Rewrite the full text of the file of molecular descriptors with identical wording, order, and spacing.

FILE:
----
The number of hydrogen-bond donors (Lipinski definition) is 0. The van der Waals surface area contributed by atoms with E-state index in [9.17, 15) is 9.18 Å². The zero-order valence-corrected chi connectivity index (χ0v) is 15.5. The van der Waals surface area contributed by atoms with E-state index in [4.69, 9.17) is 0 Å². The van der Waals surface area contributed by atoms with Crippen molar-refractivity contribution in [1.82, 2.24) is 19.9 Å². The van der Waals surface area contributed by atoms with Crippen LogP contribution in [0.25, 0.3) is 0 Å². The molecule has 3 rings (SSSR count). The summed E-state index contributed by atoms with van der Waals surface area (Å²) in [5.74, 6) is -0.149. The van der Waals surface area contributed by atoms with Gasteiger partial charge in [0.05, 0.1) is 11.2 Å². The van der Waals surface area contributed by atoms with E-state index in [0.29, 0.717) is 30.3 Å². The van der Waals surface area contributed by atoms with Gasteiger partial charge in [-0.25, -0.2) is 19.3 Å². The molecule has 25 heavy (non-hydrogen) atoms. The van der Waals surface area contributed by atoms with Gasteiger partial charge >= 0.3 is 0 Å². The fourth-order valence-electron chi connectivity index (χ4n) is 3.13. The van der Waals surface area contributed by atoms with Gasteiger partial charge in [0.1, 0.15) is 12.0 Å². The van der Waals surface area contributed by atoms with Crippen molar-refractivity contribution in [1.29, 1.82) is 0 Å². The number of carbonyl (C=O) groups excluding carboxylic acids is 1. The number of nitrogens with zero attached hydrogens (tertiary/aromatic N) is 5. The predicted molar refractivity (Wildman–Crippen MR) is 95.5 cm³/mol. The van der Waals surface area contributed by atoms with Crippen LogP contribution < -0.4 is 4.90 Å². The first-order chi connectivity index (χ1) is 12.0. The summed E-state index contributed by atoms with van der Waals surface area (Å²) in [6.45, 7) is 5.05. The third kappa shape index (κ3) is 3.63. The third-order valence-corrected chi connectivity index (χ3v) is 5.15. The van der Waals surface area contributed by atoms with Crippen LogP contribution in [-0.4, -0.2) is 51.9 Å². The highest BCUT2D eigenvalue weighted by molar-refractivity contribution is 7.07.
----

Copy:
The number of hydrogen-bond donors (Lipinski definition) is 0. The van der Waals surface area contributed by atoms with E-state index in [9.17, 15) is 9.18 Å². The zero-order valence-corrected chi connectivity index (χ0v) is 15.5. The van der Waals surface area contributed by atoms with E-state index in [4.69, 9.17) is 0 Å². The van der Waals surface area contributed by atoms with Crippen molar-refractivity contribution in [1.82, 2.24) is 19.9 Å². The van der Waals surface area contributed by atoms with Crippen LogP contribution in [0.25, 0.3) is 0 Å². The molecule has 3 rings (SSSR count). The summed E-state index contributed by atoms with van der Waals surface area (Å²) in [5.74, 6) is -0.149. The van der Waals surface area contributed by atoms with Gasteiger partial charge in [0.05, 0.1) is 11.2 Å². The van der Waals surface area contributed by atoms with E-state index in [0.29, 0.717) is 30.3 Å². The van der Waals surface area contributed by atoms with Gasteiger partial charge in [-0.25, -0.2) is 19.3 Å². The molecule has 25 heavy (non-hydrogen) atoms. The van der Waals surface area contributed by atoms with Gasteiger partial charge >= 0.3 is 0 Å². The fourth-order valence-electron chi connectivity index (χ4n) is 3.13. The van der Waals surface area contributed by atoms with Gasteiger partial charge in [0.1, 0.15) is 12.0 Å². The van der Waals surface area contributed by atoms with Crippen molar-refractivity contribution in [1.29, 1.82) is 0 Å². The number of carbonyl (C=O) groups excluding carboxylic acids is 1. The number of nitrogens with zero attached hydrogens (tertiary/aromatic N) is 5. The predicted molar refractivity (Wildman–Crippen MR) is 95.5 cm³/mol. The van der Waals surface area contributed by atoms with Crippen LogP contribution < -0.4 is 4.90 Å². The first-order chi connectivity index (χ1) is 12.0. The summed E-state index contributed by atoms with van der Waals surface area (Å²) in [6.45, 7) is 5.05. The third kappa shape index (κ3) is 3.63. The third-order valence-corrected chi connectivity index (χ3v) is 5.15. The van der Waals surface area contributed by atoms with Crippen LogP contribution in [-0.4, -0.2) is 51.9 Å². The highest BCUT2D eigenvalue weighted by molar-refractivity contribution is 7.07.